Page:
Remote Sensing

Landsat 8 carries two push-broom instruments: the Operational Land Imager (OLI), and the Thermal Infrared Sensor (TIRS) “Push-broom” refers to the one-way motion of the sensor, as opposed to a back-and-forth motion.
The aerial photographs date as far back as the 1940's for the United States and its territories. Availability of specific coverage, film type, and acquisition dates vary from agency to agency.
Color-infrared (CIR) aerial photography - often called false color photography because it renders the scene in other than the normal colors seen by the human eye - is widely used for interpretation of natural resources.
A dot per inch (dpi) and pixel per inch (ppi) is a measure of the sharpness on a display screen or printed image. The dot pitch determines the absolute limit of the possible dots per inch or pixel per inch.
Landsat 7 ETM+ SLC-off data refers to all Landsat 7 images collected after May 31, 2003, when the Scan Line Corrector (SLC) failed.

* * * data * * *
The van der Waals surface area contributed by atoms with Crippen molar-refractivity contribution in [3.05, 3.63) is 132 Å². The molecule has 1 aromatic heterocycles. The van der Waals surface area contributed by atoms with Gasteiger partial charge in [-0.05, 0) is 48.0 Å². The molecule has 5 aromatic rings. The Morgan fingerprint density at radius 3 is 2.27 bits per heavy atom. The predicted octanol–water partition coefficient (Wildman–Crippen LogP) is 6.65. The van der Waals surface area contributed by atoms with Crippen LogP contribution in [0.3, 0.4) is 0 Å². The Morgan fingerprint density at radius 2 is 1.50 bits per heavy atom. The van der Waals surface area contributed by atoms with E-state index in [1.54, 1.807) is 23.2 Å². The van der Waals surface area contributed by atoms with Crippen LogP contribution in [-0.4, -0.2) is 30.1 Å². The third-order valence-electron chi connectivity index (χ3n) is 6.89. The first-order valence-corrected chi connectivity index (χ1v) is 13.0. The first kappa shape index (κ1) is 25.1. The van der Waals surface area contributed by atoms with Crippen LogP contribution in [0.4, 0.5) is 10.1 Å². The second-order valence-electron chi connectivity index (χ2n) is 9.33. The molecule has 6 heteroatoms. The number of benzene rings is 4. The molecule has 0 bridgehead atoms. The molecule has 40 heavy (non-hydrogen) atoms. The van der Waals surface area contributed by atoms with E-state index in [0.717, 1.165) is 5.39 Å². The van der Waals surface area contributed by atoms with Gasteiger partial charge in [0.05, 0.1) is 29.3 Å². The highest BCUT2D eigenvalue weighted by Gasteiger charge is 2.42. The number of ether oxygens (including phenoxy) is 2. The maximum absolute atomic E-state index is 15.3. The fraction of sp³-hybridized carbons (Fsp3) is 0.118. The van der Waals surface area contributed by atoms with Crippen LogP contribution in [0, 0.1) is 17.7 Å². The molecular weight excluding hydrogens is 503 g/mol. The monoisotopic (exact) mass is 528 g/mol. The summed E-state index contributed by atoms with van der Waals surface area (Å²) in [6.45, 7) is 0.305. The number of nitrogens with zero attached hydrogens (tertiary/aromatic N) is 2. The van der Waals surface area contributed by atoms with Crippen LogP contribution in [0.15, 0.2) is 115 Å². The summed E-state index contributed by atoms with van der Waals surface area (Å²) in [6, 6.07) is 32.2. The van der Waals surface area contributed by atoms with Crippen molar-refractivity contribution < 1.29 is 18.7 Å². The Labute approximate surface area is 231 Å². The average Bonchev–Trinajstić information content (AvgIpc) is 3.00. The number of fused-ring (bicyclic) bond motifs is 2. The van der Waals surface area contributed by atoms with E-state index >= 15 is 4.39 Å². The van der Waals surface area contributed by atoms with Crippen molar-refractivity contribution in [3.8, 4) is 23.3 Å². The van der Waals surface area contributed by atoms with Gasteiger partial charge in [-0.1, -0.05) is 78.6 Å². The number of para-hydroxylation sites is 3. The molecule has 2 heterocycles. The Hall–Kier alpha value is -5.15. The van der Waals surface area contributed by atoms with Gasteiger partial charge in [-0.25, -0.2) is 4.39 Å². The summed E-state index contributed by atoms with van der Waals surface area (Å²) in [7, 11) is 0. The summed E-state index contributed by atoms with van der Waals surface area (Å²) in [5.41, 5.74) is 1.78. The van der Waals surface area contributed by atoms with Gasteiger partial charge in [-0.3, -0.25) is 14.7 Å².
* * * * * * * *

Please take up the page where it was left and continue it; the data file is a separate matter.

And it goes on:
The Landsat Program is a series of Earth-observing satellite missions jointly managed by NASA and the U.S. Geological Survey.
Light Detection and Ranging (LIDAR) is a technology similar to RADAR that can be used to create high-resolution digital elevation models (DEMs) with vertical accuracy as good as 10 cm.
The National High Altitude Photography (NHAP) program was initiated in 1980 and coordinated by the U.S.
Remote sensing is the process of detecting and monitoring the physical characteristics of an area by measuring its reflected and emitted radiation at a distance from the targeted area.